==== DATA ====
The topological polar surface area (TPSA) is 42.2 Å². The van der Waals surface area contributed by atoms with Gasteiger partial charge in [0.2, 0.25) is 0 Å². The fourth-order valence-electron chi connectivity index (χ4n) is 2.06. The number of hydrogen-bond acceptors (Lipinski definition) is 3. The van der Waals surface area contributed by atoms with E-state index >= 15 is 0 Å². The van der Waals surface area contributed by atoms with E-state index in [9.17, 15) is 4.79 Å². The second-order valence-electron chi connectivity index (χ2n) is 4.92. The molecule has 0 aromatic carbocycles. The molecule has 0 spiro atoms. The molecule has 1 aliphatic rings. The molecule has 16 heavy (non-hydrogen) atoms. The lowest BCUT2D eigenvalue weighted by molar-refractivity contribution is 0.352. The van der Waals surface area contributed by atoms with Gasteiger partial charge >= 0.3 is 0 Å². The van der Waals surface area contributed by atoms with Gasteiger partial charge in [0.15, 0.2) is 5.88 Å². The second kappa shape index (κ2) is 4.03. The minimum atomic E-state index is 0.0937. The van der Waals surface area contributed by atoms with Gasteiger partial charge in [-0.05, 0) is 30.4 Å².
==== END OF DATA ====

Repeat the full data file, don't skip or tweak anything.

The topological polar surface area (TPSA) is 42.2 Å². The van der Waals surface area contributed by atoms with Gasteiger partial charge in [0.2, 0.25) is 0 Å². The fourth-order valence-electron chi connectivity index (χ4n) is 2.06. The number of hydrogen-bond acceptors (Lipinski definition) is 3. The van der Waals surface area contributed by atoms with E-state index >= 15 is 0 Å². The van der Waals surface area contributed by atoms with E-state index in [9.17, 15) is 4.79 Å². The second-order valence-electron chi connectivity index (χ2n) is 4.92. The molecule has 0 aromatic carbocycles. The molecule has 0 spiro atoms. The molecule has 1 aliphatic rings. The molecule has 16 heavy (non-hydrogen) atoms. The lowest BCUT2D eigenvalue weighted by molar-refractivity contribution is 0.352. The van der Waals surface area contributed by atoms with Gasteiger partial charge >= 0.3 is 0 Å². The van der Waals surface area contributed by atoms with Gasteiger partial charge in [0.15, 0.2) is 5.88 Å². The second kappa shape index (κ2) is 4.03. The minimum atomic E-state index is 0.0937. The van der Waals surface area contributed by atoms with Gasteiger partial charge in [-0.05, 0) is 30.4 Å².